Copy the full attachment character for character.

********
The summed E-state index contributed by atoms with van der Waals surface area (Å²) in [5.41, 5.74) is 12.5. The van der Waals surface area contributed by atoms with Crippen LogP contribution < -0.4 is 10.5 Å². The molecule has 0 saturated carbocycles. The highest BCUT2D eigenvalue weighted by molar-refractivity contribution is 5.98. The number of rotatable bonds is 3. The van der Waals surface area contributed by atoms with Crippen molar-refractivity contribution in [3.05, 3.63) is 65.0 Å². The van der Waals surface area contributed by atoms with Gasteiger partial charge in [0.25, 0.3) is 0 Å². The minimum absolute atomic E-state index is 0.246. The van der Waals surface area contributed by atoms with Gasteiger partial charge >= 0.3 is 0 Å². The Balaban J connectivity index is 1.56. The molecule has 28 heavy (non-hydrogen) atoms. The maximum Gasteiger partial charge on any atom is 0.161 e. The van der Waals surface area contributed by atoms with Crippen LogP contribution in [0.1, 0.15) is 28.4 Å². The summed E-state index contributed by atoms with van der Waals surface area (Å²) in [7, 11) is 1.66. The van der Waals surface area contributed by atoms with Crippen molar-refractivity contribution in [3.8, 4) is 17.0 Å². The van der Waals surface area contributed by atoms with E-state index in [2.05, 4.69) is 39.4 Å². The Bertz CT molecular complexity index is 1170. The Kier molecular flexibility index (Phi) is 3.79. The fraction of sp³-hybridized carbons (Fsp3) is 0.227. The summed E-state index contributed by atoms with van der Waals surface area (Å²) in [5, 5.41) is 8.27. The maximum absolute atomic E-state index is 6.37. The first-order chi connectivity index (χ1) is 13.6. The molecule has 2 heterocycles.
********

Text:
The summed E-state index contributed by atoms with van der Waals surface area (Å²) in [5.41, 5.74) is 12.5. The van der Waals surface area contributed by atoms with Crippen LogP contribution < -0.4 is 10.5 Å². The molecule has 0 saturated carbocycles. The highest BCUT2D eigenvalue weighted by molar-refractivity contribution is 5.98. The number of rotatable bonds is 3. The van der Waals surface area contributed by atoms with Crippen molar-refractivity contribution in [3.05, 3.63) is 65.0 Å². The van der Waals surface area contributed by atoms with Gasteiger partial charge in [0.25, 0.3) is 0 Å². The minimum absolute atomic E-state index is 0.246. The van der Waals surface area contributed by atoms with Gasteiger partial charge >= 0.3 is 0 Å². The Balaban J connectivity index is 1.56. The molecule has 28 heavy (non-hydrogen) atoms. The maximum Gasteiger partial charge on any atom is 0.161 e. The van der Waals surface area contributed by atoms with Crippen LogP contribution in [0.1, 0.15) is 28.4 Å². The summed E-state index contributed by atoms with van der Waals surface area (Å²) in [7, 11) is 1.66. The van der Waals surface area contributed by atoms with Crippen molar-refractivity contribution in [3.8, 4) is 17.0 Å². The van der Waals surface area contributed by atoms with E-state index in [2.05, 4.69) is 39.4 Å². The Bertz CT molecular complexity index is 1170. The Kier molecular flexibility index (Phi) is 3.79. The fraction of sp³-hybridized carbons (Fsp3) is 0.227. The summed E-state index contributed by atoms with van der Waals surface area (Å²) in [5, 5.41) is 8.27. The maximum absolute atomic E-state index is 6.37. The first-order chi connectivity index (χ1) is 13.6. The molecule has 2 heterocycles.